The message has consequences. As global perspectives seep into everything, our political concept of wealth has undergone a significant change. When we refer to the rich in a global context we cannot easily exclude ourselves without a sense of hypocrisy. We are wealthy in global terms but have been taught not to admire wealth. Apart from celebrity wealth perhaps. As if our situation is some kind of privilege which fell from the skies.

One consequence is that political movements based on hating the rich are turned inwards. Socialism and its offshoots turn inwards because globally we are the rich. How do we bash the rich in a global sense? What are we to do - hate ourselves?

Obviously we don’t hate ourselves but progressives have opted to do the next best thing – hate stereotypes who just happen to be in the same boat. Build those stereotypes around the old enemy, the bourgeoisie and capitalists then add a few more such as racists, xenophobes, islamophobes, homophobes, transphobes, climate deniers and so on and so on.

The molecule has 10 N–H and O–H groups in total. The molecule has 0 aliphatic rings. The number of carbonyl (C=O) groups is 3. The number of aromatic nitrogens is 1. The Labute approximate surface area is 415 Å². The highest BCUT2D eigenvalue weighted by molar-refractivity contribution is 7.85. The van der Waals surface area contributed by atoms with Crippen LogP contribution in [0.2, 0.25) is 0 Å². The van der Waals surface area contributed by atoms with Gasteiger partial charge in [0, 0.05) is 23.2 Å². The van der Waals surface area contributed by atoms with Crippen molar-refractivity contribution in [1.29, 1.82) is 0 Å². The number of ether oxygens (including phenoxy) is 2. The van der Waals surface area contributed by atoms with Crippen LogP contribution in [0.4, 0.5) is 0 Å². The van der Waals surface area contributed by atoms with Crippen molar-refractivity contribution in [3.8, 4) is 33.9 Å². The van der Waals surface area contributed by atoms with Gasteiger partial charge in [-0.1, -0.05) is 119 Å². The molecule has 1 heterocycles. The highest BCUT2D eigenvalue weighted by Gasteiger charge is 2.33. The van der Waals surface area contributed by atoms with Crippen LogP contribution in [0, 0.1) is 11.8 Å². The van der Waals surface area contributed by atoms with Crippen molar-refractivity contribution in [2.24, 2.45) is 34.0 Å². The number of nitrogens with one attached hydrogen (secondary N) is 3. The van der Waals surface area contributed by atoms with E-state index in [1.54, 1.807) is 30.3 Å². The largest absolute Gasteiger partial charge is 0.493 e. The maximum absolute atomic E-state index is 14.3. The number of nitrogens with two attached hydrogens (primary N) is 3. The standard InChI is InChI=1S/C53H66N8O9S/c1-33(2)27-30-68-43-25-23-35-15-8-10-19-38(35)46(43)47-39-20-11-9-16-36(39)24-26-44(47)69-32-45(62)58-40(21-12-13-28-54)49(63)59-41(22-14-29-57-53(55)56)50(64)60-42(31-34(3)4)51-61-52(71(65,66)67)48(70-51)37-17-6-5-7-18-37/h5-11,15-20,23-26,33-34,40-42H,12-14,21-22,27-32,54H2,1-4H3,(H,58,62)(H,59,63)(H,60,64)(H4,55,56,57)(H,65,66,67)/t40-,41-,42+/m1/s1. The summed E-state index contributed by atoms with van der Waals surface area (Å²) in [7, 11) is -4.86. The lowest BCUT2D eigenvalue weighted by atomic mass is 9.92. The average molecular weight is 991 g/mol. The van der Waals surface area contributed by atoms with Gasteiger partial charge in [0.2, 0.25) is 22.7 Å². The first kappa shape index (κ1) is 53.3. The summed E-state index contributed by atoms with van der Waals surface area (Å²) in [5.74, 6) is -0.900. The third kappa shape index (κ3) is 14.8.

This allows lots of virtue signalling but more importantly it allows progressives to dream their way into a fantasy world where they are not associated with their own society while retaining the right to live off its wealth and its achievements.

The core of it all is a progressive ethos which is simple enough for wide appeal and doesn’t cause immediate economic problems. In an impossibly complex world millions of middle class people have opted for an ethos so simple that they can teach it to young children. As they do.

Progressives define what they are not as opposed to what they are. This is the function of progressive stereotypes - the usual function of negative stereotypes. The advantage of defining what you are not instead of what you are is that schisms and divisions are minimised. It doesn’t much matter what you are - what you are not is more important. The end result is a flexible ethos for the modern world. And the modern child of course.